Q&A with Jim King
Jim King is a partner in the firm's Litigation Department and co-chairs the firm’s Government Contracts practice. He is a veteran of the U.S. Army and serves as the chair of the firm’s Veterans Affinity Group. From 1988 to 1992, he served as an Assistant to the General Counsel in the Office of the Secretary of the Army.
Why did you pick the service branch you joined?
I joined the Army as part of an ROTC scholarship I received for college. My father was an officer in the Army and, frankly, I never considered the other services when applying for the scholarship. For me, it was always the Army.
How did your service prepare you for your career as a lawyer?
The Army teaches you a lot of things that I carry with me as a lawyer. Attention to detail, being on time, taking initiative, backwards planning and being committed to the mission are all skills and lessons the Army instills in you. These are things that have helped me in my career and have made me a better lawyer.
How has serving in the military impacted the way you lead others today?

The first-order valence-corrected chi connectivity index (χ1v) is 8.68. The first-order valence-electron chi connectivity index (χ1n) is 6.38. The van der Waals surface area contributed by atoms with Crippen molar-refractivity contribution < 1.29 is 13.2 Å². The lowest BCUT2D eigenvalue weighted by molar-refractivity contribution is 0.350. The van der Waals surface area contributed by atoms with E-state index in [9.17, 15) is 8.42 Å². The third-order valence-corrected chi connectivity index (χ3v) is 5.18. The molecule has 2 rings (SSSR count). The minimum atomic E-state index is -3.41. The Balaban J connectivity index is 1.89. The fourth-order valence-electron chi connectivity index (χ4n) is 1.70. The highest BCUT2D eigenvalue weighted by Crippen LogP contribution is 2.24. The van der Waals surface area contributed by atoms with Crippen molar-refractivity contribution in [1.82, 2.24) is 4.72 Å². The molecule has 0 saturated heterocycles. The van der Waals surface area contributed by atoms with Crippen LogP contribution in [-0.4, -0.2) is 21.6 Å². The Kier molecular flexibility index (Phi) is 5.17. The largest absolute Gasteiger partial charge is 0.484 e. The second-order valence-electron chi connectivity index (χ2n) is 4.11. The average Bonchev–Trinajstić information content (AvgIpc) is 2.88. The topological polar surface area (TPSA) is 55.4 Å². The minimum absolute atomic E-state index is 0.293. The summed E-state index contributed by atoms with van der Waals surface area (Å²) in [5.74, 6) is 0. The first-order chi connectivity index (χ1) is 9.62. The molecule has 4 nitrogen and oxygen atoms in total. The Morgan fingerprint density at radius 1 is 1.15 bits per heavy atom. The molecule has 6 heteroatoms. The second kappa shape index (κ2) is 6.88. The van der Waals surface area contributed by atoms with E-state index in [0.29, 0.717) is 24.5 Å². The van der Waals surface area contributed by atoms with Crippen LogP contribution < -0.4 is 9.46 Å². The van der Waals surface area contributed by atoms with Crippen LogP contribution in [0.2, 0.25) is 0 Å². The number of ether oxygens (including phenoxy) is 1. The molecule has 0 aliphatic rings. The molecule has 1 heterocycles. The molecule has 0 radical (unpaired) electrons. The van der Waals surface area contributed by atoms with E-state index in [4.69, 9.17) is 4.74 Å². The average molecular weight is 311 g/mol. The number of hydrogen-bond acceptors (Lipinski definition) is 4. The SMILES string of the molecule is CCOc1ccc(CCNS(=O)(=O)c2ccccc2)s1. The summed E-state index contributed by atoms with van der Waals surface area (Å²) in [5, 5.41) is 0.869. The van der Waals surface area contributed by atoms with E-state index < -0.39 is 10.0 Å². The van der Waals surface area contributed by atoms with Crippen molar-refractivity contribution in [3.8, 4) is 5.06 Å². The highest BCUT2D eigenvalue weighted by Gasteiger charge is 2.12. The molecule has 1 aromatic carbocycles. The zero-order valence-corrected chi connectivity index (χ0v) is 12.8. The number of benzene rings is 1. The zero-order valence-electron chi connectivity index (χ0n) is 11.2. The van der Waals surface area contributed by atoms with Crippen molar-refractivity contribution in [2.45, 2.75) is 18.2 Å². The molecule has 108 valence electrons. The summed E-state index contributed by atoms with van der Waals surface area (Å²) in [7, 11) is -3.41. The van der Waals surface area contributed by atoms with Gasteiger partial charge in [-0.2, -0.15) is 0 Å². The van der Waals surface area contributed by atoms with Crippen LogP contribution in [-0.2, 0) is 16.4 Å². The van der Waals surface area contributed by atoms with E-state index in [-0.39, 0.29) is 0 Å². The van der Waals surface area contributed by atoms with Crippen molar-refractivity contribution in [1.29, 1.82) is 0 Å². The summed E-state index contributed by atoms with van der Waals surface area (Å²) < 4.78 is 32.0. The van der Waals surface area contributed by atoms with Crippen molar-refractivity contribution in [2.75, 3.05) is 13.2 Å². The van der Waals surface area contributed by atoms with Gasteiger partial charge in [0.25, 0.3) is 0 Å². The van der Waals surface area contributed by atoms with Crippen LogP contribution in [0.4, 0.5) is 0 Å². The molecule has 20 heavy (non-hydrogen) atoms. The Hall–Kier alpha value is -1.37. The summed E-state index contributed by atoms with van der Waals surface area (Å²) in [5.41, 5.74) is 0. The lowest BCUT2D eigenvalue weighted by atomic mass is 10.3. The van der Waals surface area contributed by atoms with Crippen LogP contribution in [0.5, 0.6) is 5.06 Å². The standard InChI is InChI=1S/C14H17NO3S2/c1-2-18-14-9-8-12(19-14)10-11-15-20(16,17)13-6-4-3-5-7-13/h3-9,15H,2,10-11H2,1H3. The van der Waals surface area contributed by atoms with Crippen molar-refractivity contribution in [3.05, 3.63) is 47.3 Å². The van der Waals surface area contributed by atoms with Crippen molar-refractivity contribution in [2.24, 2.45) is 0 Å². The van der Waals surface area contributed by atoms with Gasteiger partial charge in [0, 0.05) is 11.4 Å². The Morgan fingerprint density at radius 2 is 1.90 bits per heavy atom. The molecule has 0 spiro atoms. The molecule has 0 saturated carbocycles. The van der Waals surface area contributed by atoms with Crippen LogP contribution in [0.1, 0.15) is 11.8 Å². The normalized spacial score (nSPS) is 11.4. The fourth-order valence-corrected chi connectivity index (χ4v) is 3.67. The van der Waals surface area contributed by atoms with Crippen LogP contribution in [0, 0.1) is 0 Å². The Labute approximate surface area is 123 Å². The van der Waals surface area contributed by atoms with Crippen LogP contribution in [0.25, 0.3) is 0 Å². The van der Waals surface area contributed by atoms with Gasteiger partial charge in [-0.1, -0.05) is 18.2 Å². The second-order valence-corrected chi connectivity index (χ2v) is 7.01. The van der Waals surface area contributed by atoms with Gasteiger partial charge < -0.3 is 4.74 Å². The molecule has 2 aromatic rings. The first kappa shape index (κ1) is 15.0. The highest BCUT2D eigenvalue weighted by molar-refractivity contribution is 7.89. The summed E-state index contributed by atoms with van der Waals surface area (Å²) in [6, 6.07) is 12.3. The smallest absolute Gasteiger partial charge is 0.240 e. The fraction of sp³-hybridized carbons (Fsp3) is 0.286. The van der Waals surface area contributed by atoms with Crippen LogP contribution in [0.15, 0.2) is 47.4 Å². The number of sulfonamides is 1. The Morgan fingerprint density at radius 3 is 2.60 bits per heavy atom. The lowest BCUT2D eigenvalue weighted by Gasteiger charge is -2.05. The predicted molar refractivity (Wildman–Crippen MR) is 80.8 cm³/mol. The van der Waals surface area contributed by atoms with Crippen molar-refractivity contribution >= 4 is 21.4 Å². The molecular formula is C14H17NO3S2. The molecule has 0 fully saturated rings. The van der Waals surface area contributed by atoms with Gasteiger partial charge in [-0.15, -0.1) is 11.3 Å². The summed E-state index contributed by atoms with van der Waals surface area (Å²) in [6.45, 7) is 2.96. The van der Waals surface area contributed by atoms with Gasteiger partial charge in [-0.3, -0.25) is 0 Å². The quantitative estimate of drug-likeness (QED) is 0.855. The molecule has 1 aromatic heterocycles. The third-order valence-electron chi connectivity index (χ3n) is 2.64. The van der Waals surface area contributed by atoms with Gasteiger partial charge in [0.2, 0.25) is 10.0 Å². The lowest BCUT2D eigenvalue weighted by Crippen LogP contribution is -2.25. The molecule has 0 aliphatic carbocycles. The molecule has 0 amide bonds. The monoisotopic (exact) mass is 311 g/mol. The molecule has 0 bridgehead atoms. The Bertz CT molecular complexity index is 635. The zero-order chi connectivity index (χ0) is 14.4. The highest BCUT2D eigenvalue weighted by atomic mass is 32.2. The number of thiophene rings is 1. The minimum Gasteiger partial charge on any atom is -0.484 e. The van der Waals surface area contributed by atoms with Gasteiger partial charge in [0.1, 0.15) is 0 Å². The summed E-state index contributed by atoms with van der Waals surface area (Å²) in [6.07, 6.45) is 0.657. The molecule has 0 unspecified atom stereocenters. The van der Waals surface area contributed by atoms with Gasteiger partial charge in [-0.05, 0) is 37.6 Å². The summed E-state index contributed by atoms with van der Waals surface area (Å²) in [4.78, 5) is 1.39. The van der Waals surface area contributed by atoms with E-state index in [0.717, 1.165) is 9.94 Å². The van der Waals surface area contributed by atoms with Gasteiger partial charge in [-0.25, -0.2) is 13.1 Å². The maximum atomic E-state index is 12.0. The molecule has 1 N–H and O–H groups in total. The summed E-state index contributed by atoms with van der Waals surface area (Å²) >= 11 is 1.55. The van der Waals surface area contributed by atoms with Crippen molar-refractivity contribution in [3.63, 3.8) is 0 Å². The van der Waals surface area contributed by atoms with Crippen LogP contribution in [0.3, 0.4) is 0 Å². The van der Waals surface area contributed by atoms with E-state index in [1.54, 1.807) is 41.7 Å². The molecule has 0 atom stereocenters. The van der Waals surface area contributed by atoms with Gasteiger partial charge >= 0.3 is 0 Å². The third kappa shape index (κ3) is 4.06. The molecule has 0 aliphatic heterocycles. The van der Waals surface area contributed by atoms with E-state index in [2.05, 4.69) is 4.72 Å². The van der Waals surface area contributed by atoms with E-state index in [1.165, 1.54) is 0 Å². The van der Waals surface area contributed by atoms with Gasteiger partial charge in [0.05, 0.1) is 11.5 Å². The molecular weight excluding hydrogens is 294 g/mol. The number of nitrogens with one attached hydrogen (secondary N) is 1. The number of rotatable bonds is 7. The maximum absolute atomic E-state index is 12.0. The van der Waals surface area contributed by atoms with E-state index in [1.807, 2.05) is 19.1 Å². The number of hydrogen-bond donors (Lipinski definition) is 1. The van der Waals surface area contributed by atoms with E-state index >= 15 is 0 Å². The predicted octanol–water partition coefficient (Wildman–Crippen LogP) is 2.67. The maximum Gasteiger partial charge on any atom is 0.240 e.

I have zero patience for selfishness. Service above self is something that the Army insists on and something that I really believe. As a lawyer, my service is to my clients. And as a litigator, what guides my work is commitment to the needs of the case. I believe that if our focus is on the needs of the case and providing the best service we can for our clients, everything will work out in the end. When we turn our attention to ourselves and what the case can do for me, we inevitably stumble.
Do you have advice for others transitioning out of the military into the legal industry?
Focus on the mission. Again, the mission is the case. And your service is to your clients, not yourself.
Is there a routine that you learned that you continue after you left the military?
In the Army, the days start very early. There was a recruiting commercial that played on TV in the 1980s that said basically, in the Army, you do more before 9 a.m. than most do in a single day. That is true. But by the same token, when darkness falls, you are wiped out. My days as an attorney are very similar. I am usually up by 4:30 or 5 a.m. every day. But my day ends typically at a decent hour, even when I am in trial. I don’t pull all-nighters.